Foam rolling has been around in the world of physical therapy for a long time, but has recently become a mainstream practice for preventing injuries and aiding muscle recovery. Available at most sporting goods and athletic stores for $10-$40, foam rollers are an affordable and readily-available means of self-therapy, with advantages that more and more athletes are realizing.
So what exactly is foam rolling, and why is it beneficial to incorporate into your daily routine? Foam-rolling is known in the therapy world as “self-myofascial release” (MFR) or simply “self massage.” It’s the practice of applying pressure to specific trigger points to aid in muscle recovery. Trigger points are areas of extreme muscle tightness — sometimes so severe they are referred to as ‘knots.’ These points often radiate pain to a larger area (for instance, a tight IT band causes pain from the hip all the way down into the knee). A number of things can cause trigger points to develop, such as intense workouts, bad technique or form, or poor posture.
The pressure of a foam roller reaches deep into the muscle tissues to break up these areas and relax tightness. Foam rolling helps your body by:
- Working better than stretching alone at releasing especially tight muscles.
- Restoring correct movement of muscles and preventing imbalances and undue stress on any one muscle group, thus reducing the risk of serious injury.
- Relieving painful movements.
- Restoring flexibility, range of motion, and relieving stiffness.
- Loosening muscles in preparation for activity.
- Assisting the recovery process after activity.
Looking at this list, it’s hard to understand why anyone aware of these benefits wouldn’t make foam rolling a part of their routine.
One excuse people find for not foam rolling is the fact that it’s usually painful. Shouldn’t something that’s beneficial for your body release pain, and not cause it? Well, yes and no. One of the best comparisons is stretching. We know stretching is good for us, but it isn’t always comfortable. A little bit of discomfort in the moment leads to feeling much better when it’s done. Of course, over-stretching or rolling can also be harmful, so gentleness is key.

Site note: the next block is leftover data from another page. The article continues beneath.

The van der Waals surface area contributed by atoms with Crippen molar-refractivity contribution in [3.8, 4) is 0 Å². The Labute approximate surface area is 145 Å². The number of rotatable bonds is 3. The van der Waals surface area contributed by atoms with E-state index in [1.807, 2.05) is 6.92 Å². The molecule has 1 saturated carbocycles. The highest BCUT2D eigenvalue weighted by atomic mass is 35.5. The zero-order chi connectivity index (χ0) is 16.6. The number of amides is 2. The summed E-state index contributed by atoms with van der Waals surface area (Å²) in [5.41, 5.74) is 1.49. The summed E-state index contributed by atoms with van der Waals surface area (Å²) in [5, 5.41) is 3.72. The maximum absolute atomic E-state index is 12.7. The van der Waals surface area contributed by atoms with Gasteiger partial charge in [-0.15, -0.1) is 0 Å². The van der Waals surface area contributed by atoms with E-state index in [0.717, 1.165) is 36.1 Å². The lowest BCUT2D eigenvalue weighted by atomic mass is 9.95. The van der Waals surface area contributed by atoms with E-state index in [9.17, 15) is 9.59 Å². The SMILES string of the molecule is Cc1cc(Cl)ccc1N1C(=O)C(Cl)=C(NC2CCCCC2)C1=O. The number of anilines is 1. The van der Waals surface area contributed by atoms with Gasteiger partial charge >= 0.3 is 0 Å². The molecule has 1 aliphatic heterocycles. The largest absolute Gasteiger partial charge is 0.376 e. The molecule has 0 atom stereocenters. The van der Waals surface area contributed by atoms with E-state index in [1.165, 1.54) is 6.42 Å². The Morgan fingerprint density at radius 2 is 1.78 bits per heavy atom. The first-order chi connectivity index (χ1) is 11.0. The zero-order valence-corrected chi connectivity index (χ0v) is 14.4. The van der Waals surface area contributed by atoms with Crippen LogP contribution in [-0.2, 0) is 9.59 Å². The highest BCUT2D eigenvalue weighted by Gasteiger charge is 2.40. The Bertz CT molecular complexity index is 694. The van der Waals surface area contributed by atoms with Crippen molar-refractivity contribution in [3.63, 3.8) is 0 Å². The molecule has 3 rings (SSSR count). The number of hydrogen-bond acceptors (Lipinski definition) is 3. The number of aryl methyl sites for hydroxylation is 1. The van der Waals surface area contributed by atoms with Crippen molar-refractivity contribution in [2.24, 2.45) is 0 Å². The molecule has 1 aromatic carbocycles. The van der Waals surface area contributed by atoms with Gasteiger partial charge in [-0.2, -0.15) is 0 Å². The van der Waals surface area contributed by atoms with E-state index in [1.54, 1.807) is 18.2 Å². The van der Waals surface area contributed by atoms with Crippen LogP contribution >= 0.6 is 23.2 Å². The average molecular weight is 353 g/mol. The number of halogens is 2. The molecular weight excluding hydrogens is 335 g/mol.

Another excuse to avoid foam rolling is that it takes extra time, just like stretching. In actuality, foam rolling only takes 10-15 minutes a day, and can even be done while watching T.V. Not stretching and foam rolling could lead to injuries down the road that take much more time to receive therapy for, so think of them as necessary “preventative maintenance.”
Foam Rolling Technique
Foam rolling improperly can be just as bad as not foam rolling at all. The biggest danger is getting too aggressive with injured muscles, which can further aggravate them and actually slow recovery. If you suspect an injury, let your muscles rest and seek a doctor’s advice about treatment.
The basic technique is to address identified tightness, using your body weight to apply pressure. Roll slowly (no more than one inch per second), and pause when you hit a tight or slightly painful area. Relax as much as possible and “sit” on this spot from 5-30 seconds before moving on. If it’s simply too painful, work on the area around it, which may loosen the tight spot up enough to roll it more comfortably.
Repeat these steps for major trouble spots such as the hamstrings, quads, calves, hip flexors, IT band, glutes, piriformis, obliques, and upper back muscles.Don’t roll joints or bony areas, particularly the lower back and neck (if you have problems in these areas, use a lacrosse or tennis ball, your hands, or schedule a therapeutic massage). Once you’ve rolled an area, you might be sore the next day. Give areas you’ve hit particularly hard at least a 24-hour break before digging into them again.
Foam rolling is a safe and effective self-therapy for people of all ages who want to keep their bodies limber and injury-free to better enjoy the activities they love. If you’ve never tried it, think about adding foam rolling to your fitness lifestyle.